Description The castle was built by the de Vere's, Earls of Oxford, in the late 11th to early 12th century <14>. It consisted of an inner bailey surrounded by a curtain wall, with the keep in the middle, and the great hall and other buildings on the SW. An outer bailey lay to the NE, connected to the inner bailey by a bridge. The surviving earthworks consist of the mount which forms the inner bailey, the outer bailey, and traces of the start of a probable town enclosure on the W. The mount is of c.2 acres, approx. oval in shape and flat topped. To the NW and SW it has a deep ditch with a strong bank. This has diappeared to the SE. The banks of a shallow ditch btween the mount and outer bailey are revetted with a tudor brick wall. There is an old well on the mount. The outer bailey has a strong rampart along the E arm, continuing along the N side but with no berm. Buildings and gardens have obliterated part of the S arm (see plan in source <1>). The keep was built c.1130-40, and the fore-building added shortly afterwards. It is 58x53ft and of 4 storeys. The walls are of flint rubble faced with Barnack stone, averaging 11ft thick on the ground floor. Originally each angle carried a square turret, but only the NW and SE remain. Putlog holes remain in all the walls. Each elevation has a similar arangement of windows and the entrance archway is in the N half of the 2nd storey of the W front. The fore-building remains consist of a rectangular projection extending to the height of the basement storey against the W front. The facing has been removed from the flint rubble walls. Stone stairs leading up to the entrance, against the keep S of the fore-building, were enclosed by a flint rubble wall now stripped of its facing. The original floors inside the keep do not survive. Most of the other buildings were rebuilt in the late 15th or early 16th century, including the bridge, curtain, great hall, and various towers. 3 towers were aparently destroyed in the late 16th century. The remaining buildings, apart from the keep and bridge, were probably destroyed during the 17th and 18th centuries. Fragments of the curtain wall survive. Excavations in 1853 and 1869 revealed the foundations of the great hall (c83x37ft), its adjoining butteries and other buildings, the E end of the chapel, traces of 2 towers and a gatehouse at the inner end of the bridge. The bridge is late 15th or early 16th century, brick, much restored, and of 4 spans. <1>-<4> <7>-<9> Other refs: <5> <6> <10>-<13> Additional information is contained in all the above and additional sources. At some point between 1561 and 1592 the seventeenth Earl of Oxford razed most of the buildings, with the exception of the keep, on the castle mound. Further demolition took place in 1666 to prevent Dutch prisoners-of-war being kept in the castle. With the death in 1703 of Aubrey de Vere, the 20th Earl, the Earldom became extinct <14> Aerial Photograph. <16> <18> <20> Geophysical survey started in 1997. <17> Geophysical survey by Colchester Archaeological Group <21> Site Assessment = 'The earthworks are important and extensive, and the keep is among the finest and most complete examples of 12th century military architecture in England. The condition of the tower is extraordinarily perfect, and the walls and arched recesses to a great extent retain internally the original plastering'. Foundations exposed in 19th century excavations now mostly overgrown. Earthwork condition is good, keep very good, and bridge good. <1> 'It is....probably the best preserved of all tower keeps in England. <2> Listed Building Description: TL 78 35 CASTLE HEDINGHAM BAYLEY STREET 8/1 Hedingham Castle 7 8 52 GV I Castle Keep circa 1130-1140. Built for Aubrey De Vere and reputedly designed by William De Corbeuil, Archbishop of Canterbury. Of flint rubble faced throughout with Barnack stone. C20 wooden floors and lead roof. Of square plan 58 feet x 53 feet. Four storeys. The walls have an average thickness at ground floor level of 11 feet tapering to 10 feet. Height approximately 70 feet with two remaing turrets at north west and south east corners with heights varying between approximately 15 feet to 25 feet. The remains of the north west rectangular fore-building of basement height now of flint rubble formerly stone faced with stone steps approaching the entrance door from south to north. The keep walls have a battered base below the chamfered plinth, this base continues around the wide, flat corner pilaster buttresses, with smaller flat central pilasters springing from the plinth. Putlog holes remain in all walls and there are gabled, semi-circular and straight keying channels from previous buildings. Each elevation has a similar window range. Basement with two narrow loops with chamfered jambs and very deep internal splays, second storey with two narrow windows with moulded semi-circular heads, shafted jambs with moulded bases, scalloped capitals and chamfered abaci, excepting the west front with only one window. Third storey has a similar lower range of windows, but a wider upper range of two pairs of coupled windows with similar detail. Top storey has two elaborate windows with shafted jambs, moulded bases, scalloped capitals, moulded abaci and semi-circular arches of two orders, the outer with carved chevrons, the inner curved and plain. Angle pilaster buttresses with loops and small semi-circular headed windows. North west turret, south and east walls, plain windows with semi-circular heads, north wall with a later rough opening. South east turret, north wall with similar original window and later windows to other walls of C19/20 brick. On the west front the basement windows are blocked by the fore building. The entrance doorway with semi-circular arch of two orders, the plain inner order with portcullis groove, the outer with chevron ornament, jambs with attached shafts with moulded and carved bases and scalloped capitals with moulded abaci. Over the archway are keying channels for the former roofs of fore-building and staircase porch. Interior. In the north east corner a garderobe runs the full height of the building whilst the spiral staircase occupies the north west corner. The central stone newel has a 21 inch diameter and steps 5 feet 2 inches wide, originally stone, now brick. Basement. A C19 brick partition wall forms two main chambers. There are small chambers within the wall to south east and south west. Stair turret entrance renewed with brick. First Floor. The original east-west central plain segmental arch with the centre now missing has moulded abaci to plain pilaster jambs. The entrance doorway jamb angles are shafted and have moulded and carved bases, scalloped capitals with moulded abaci and the semi-circular arch is of the same section as the jambs. There is a long hole for a draw bar in the south jamb. All window recesses with moulded semi- circular arches, shafted jambs with scalloped capitals and moulded bases. North east corner in the thickness of the wall is an entrance passage with groined vaulting to garderobe. Centre of south wall with original fireplace consisting of a segmental recess which has shafted jambs with moulded base, scalloped capital and moulded abaci ornamented with billet pattern. The semi-circular arch is moulded and enriched with chevron ornament. The segmental back of fireplace is of brick 1 3/8" thick. The flue is short and cone-shaped and smoke outlets were rectangular openings each side of the centre buttress. Small chambers within the wall to north-east and west also to south east and south west angles. These chambers are barrel vaulted and entered through doorways in the window recesses. Doorways with plain or rebated jambs and semi-circular arches. Second Floor or Hall. Of two storeys. It is spanned by probably the largest Norman arch in Europe. Richly moulded and semi-circular it springs from shafted pilasters with moulded and beaded bases, scalloped capitals with moulded abaci. Central to east and west walls. All window recesses with angle shafts with moulded bases and scalloped capitals, some enriched with Bead ornament, the semi-circular arches with rich zig-zag moulding. The abaci of the capitals continue as a string course along the south wall and over the arch of the fireplace. The splays of the original windows have angle shafts, capital and abaci with arches over similar to the recesses. In the centre of the south wall is an original fireplace similar to that on the first floor but with slightly different capital detail. Entrance archway from stair turret with continuous roll moulding. In north east, south east and south west angles of the rood are shafts with moulded bases and scalloped capitals, which originally supported ceiling wall plates. Some corbels also remain. Small recess next to garderobe in north east corner, with groined vault to entrance passage. Similar chambers in thickness of wall as to first floor. The chamber immediately above the entrance formed the Portcullis Chamber. The upper storey formed the Hall Gallery. There is a continuous passage in the thickness of the walls. The south gallery entrance has double shafted jambs continued in a semi- circular arch, the shafts of the jambs enriched with spiral bands of bead ornament. The north gallery entrance has shafted jambs with moulded bases, scalloped capitals and moulded abaci, semi-circular arches of the same section as jambs. On each side, opening into hall are two arches, similar in detail to the north entrance, the passages have barrel-vaults intersecting at the angles. Top Floor window recesses are plain with semi-circular soffits. Holes for the original shutter hinges remain and shutter slots in soffits. There is a recess in the centre of each wall with a plain semi-circular head and a smaller recess at north of east wall. North east, south east and south west angles with small chambers in wall thickness entered from window recesses as on other floors. The Castle Keep is situated in the middle of the inner bailey which originally had a curtain wall and wall connected to the outer bailey by a bridge qv 8/2. The Great Hall and other buildings were to the south west, most of which including the bridge were rebuilt C15/C16 and were probably destroyed C17/C18. Some material being re-used circa 1718-19 when the present house was rebuilt in the outer bailey to the north east qv 8/4. The castle ranks among the most important Norman buildings in the country if not northern Europe and is scheduled as an Ancient Monument. RCHM 3. Listing NGR: TL7870635868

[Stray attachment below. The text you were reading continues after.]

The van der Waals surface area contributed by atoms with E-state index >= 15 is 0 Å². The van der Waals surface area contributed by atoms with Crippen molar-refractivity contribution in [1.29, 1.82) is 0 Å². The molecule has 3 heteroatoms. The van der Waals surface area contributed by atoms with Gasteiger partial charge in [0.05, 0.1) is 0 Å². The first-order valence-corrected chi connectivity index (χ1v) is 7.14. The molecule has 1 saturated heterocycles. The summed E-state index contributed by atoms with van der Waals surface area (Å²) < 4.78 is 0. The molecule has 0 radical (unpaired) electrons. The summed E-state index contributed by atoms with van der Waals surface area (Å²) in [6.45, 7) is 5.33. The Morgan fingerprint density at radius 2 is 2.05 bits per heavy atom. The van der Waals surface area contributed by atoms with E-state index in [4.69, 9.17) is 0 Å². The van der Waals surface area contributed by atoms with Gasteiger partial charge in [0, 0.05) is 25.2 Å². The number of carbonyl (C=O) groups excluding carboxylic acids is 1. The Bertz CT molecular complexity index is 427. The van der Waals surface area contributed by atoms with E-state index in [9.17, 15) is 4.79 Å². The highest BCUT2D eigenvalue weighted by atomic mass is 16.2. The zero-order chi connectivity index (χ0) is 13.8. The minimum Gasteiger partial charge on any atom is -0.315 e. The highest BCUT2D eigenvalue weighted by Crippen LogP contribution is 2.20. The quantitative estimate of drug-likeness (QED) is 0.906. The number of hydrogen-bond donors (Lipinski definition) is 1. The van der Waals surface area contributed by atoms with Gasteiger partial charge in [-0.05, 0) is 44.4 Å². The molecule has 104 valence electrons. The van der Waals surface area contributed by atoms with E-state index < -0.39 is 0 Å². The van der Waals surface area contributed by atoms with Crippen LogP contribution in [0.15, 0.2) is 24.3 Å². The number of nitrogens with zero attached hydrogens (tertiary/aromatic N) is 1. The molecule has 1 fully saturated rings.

Monument Type(s) CASTLE (Dated 1066AD to 1539AD)